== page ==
Preschooler Car Safety: 5 Types of Safety Restraints

preschooler car seats

According to the National Highway Traffic Safety Administration, car accidents are the #1 killer for children ages 1 to 12. It is a parent’s duty to keep children safe. You cannot control the actions of the other drivers, or the conditions of the road, but you can control how safe your child is inside the car with the proper use of a car seat.

The AAP suggests that “infants and toddlers should ride in a rear-facing car safety seat as long as possible, until they reach the highest weight or height allowed by their seat. Most convertible seats have limits that will allow children to ride rear-facing for 2 years or more.”

Car accidents are the #1 killer for children ages 1 to 12!

If possible, the middle of the back seat is the safest place for your child to sit. Children under 13 should not sit in the front seat.

When choosing a car seat, be wary of hand-me-downs. Do not accept a car seat if you do not know its history, and be sure to check its expiration date. Just because a car seat is more expensive does not mean it is safer. According to HealthyChildren.org, “The best seat is the one that fits your child’s size, is correctly installed, fits well in your vehicle, and is used properly every time you drive.”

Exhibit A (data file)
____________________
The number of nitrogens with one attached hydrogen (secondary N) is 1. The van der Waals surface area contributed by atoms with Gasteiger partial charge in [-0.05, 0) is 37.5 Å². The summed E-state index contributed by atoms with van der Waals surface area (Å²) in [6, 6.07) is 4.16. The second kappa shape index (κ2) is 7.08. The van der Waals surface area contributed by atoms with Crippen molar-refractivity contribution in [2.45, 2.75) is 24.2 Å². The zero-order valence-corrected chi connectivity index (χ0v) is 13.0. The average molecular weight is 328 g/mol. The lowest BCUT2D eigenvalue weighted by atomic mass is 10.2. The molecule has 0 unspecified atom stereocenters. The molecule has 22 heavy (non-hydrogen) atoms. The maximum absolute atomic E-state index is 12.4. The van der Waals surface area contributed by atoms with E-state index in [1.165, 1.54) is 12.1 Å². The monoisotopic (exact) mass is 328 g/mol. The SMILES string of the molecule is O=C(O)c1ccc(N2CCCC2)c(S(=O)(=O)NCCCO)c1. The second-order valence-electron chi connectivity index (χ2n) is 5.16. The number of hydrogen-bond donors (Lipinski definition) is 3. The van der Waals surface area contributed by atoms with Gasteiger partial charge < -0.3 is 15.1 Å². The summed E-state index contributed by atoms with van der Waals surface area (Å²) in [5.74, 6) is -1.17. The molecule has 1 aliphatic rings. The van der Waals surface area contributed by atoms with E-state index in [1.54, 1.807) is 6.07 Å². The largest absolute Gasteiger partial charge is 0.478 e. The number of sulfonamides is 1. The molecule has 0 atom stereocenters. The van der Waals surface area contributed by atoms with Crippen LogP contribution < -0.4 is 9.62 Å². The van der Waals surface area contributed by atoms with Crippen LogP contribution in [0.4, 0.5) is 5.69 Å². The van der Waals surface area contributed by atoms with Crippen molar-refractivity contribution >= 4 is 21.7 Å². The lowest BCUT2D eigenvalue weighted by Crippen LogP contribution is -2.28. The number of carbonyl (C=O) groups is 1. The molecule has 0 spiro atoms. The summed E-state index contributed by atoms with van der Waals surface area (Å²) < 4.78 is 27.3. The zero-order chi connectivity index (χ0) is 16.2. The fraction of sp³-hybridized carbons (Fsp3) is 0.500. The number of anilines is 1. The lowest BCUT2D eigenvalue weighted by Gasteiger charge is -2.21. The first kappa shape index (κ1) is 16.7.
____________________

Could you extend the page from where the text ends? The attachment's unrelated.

There are five different types of car safety restraints:

  1. Convertible seats are car seats that can switch from rear-facing to forward-facing.
  2. Forward-facing only seats are just what they sound like, though manufacturers have ceased making them, according to HealthyChildren.org. If you use a forward-facing car seat, check the height and weight limit for that particular model. The maximum recommended weight can range from 40 to 80 pounds.
  3. Combination Seats are seats that can have a harness and later can act as a booster. Depending on the manufacturer, they can safely hold a maximum of 40-90 pounds with the harness and 80-120 pounds without the harness.
  4. Built-in seats are safety seats built into the car. The weight and height limits vary with the type of vehicle.
  5. Travel vests are harnesses for children between 20 and 168 pounds, and are useful when a car only has lap belts, or when a child’s weight exceeds the limit of a regular car seat.

Children under 13 should not sit in the front seat.

Most cars and car seats manufactured after September 1, 2012 come with the LATCH system (Lower Anchors and Tethers for Children). When installing your car seat, you may use the seat belt, or the LATCH. Even when using the seat belt, the top tether is important to use.

Car safety laws for children vary slightly by state. To learn about the specific car seat laws for your state, check out this website!

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Preschooler Car Safety: 5 Types of Safety Restraints

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